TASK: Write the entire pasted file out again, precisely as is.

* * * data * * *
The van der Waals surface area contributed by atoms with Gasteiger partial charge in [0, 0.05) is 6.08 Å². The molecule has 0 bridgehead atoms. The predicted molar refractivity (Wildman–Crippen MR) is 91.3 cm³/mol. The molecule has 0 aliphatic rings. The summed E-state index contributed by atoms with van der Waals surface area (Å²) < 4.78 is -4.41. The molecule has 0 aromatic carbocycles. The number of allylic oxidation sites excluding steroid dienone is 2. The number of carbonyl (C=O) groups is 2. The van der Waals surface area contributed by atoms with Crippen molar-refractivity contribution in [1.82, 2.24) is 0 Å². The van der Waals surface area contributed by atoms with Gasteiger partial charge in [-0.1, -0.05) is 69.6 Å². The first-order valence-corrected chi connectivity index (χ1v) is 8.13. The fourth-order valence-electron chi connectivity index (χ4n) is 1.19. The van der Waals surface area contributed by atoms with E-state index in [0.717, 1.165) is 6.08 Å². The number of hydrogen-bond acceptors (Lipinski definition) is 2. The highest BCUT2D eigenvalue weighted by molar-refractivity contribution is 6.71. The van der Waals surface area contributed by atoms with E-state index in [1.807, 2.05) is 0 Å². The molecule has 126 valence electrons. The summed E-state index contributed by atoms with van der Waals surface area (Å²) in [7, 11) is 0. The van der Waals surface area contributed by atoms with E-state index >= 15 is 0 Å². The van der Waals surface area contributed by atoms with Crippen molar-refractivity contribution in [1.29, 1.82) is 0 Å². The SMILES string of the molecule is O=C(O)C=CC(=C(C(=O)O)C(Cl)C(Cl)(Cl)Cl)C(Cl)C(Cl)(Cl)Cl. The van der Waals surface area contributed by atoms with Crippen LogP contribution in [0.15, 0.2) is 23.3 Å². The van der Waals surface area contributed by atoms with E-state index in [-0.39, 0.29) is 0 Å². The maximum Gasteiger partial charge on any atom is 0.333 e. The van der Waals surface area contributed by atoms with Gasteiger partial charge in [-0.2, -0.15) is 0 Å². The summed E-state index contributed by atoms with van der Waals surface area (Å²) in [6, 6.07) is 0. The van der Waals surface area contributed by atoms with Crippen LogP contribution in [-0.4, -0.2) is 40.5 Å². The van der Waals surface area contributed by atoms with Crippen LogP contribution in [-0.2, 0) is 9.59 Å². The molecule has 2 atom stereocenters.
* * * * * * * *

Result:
The van der Waals surface area contributed by atoms with Gasteiger partial charge in [0, 0.05) is 6.08 Å². The molecule has 0 bridgehead atoms. The predicted molar refractivity (Wildman–Crippen MR) is 91.3 cm³/mol. The molecule has 0 aliphatic rings. The summed E-state index contributed by atoms with van der Waals surface area (Å²) < 4.78 is -4.41. The molecule has 0 aromatic carbocycles. The number of allylic oxidation sites excluding steroid dienone is 2. The number of carbonyl (C=O) groups is 2. The van der Waals surface area contributed by atoms with Crippen molar-refractivity contribution in [1.82, 2.24) is 0 Å². The van der Waals surface area contributed by atoms with Gasteiger partial charge in [-0.1, -0.05) is 69.6 Å². The first-order valence-corrected chi connectivity index (χ1v) is 8.13. The fourth-order valence-electron chi connectivity index (χ4n) is 1.19. The van der Waals surface area contributed by atoms with E-state index in [0.717, 1.165) is 6.08 Å². The number of hydrogen-bond acceptors (Lipinski definition) is 2. The highest BCUT2D eigenvalue weighted by molar-refractivity contribution is 6.71. The van der Waals surface area contributed by atoms with E-state index in [1.807, 2.05) is 0 Å². The molecule has 126 valence electrons. The summed E-state index contributed by atoms with van der Waals surface area (Å²) in [7, 11) is 0. The van der Waals surface area contributed by atoms with E-state index >= 15 is 0 Å². The van der Waals surface area contributed by atoms with Crippen molar-refractivity contribution in [1.29, 1.82) is 0 Å². The SMILES string of the molecule is O=C(O)C=CC(=C(C(=O)O)C(Cl)C(Cl)(Cl)Cl)C(Cl)C(Cl)(Cl)Cl. The van der Waals surface area contributed by atoms with Crippen LogP contribution in [0.15, 0.2) is 23.3 Å². The van der Waals surface area contributed by atoms with E-state index in [-0.39, 0.29) is 0 Å². The maximum Gasteiger partial charge on any atom is 0.333 e. The van der Waals surface area contributed by atoms with Gasteiger partial charge in [-0.2, -0.15) is 0 Å². The summed E-state index contributed by atoms with van der Waals surface area (Å²) in [6, 6.07) is 0. The van der Waals surface area contributed by atoms with Crippen LogP contribution in [-0.4, -0.2) is 40.5 Å². The van der Waals surface area contributed by atoms with Crippen LogP contribution in [-0.2, 0) is 9.59 Å². The molecule has 2 atom stereocenters.